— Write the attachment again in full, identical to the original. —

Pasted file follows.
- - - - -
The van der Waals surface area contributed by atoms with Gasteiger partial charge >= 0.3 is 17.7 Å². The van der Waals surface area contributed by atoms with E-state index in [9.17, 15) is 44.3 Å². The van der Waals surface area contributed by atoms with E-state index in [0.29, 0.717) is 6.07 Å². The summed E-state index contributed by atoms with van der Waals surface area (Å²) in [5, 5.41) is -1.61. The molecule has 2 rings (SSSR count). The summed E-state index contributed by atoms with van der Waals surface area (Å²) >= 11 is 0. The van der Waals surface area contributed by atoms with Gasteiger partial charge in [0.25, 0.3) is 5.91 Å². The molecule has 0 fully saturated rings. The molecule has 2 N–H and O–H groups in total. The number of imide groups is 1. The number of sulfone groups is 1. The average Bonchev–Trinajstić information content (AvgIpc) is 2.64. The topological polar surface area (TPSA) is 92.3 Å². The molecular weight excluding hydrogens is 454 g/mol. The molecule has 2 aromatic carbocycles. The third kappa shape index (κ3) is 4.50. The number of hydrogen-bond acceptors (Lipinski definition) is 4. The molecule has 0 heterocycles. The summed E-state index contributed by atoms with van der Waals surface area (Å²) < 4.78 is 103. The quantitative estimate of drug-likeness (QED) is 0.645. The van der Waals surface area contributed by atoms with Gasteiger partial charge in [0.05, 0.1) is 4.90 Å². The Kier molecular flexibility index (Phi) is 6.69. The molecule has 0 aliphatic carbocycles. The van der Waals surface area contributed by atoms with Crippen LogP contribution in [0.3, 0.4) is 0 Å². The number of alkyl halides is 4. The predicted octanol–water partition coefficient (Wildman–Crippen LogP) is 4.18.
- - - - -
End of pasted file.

The van der Waals surface area contributed by atoms with Gasteiger partial charge >= 0.3 is 17.7 Å². The van der Waals surface area contributed by atoms with E-state index in [9.17, 15) is 44.3 Å². The van der Waals surface area contributed by atoms with E-state index in [0.29, 0.717) is 6.07 Å². The summed E-state index contributed by atoms with van der Waals surface area (Å²) in [5, 5.41) is -1.61. The molecule has 2 rings (SSSR count). The summed E-state index contributed by atoms with van der Waals surface area (Å²) >= 11 is 0. The van der Waals surface area contributed by atoms with Gasteiger partial charge in [0.25, 0.3) is 5.91 Å². The molecule has 0 fully saturated rings. The molecule has 2 N–H and O–H groups in total. The number of imide groups is 1. The number of sulfone groups is 1. The average Bonchev–Trinajstić information content (AvgIpc) is 2.64. The topological polar surface area (TPSA) is 92.3 Å². The molecular weight excluding hydrogens is 454 g/mol. The molecule has 2 aromatic carbocycles. The third kappa shape index (κ3) is 4.50. The number of hydrogen-bond acceptors (Lipinski definition) is 4. The molecule has 0 heterocycles. The summed E-state index contributed by atoms with van der Waals surface area (Å²) < 4.78 is 103. The quantitative estimate of drug-likeness (QED) is 0.645. The van der Waals surface area contributed by atoms with Gasteiger partial charge in [0.05, 0.1) is 4.90 Å². The Kier molecular flexibility index (Phi) is 6.69. The molecule has 0 aliphatic carbocycles. The van der Waals surface area contributed by atoms with Crippen LogP contribution in [0.3, 0.4) is 0 Å². The number of alkyl halides is 4. The predicted octanol–water partition coefficient (Wildman–Crippen LogP) is 4.18.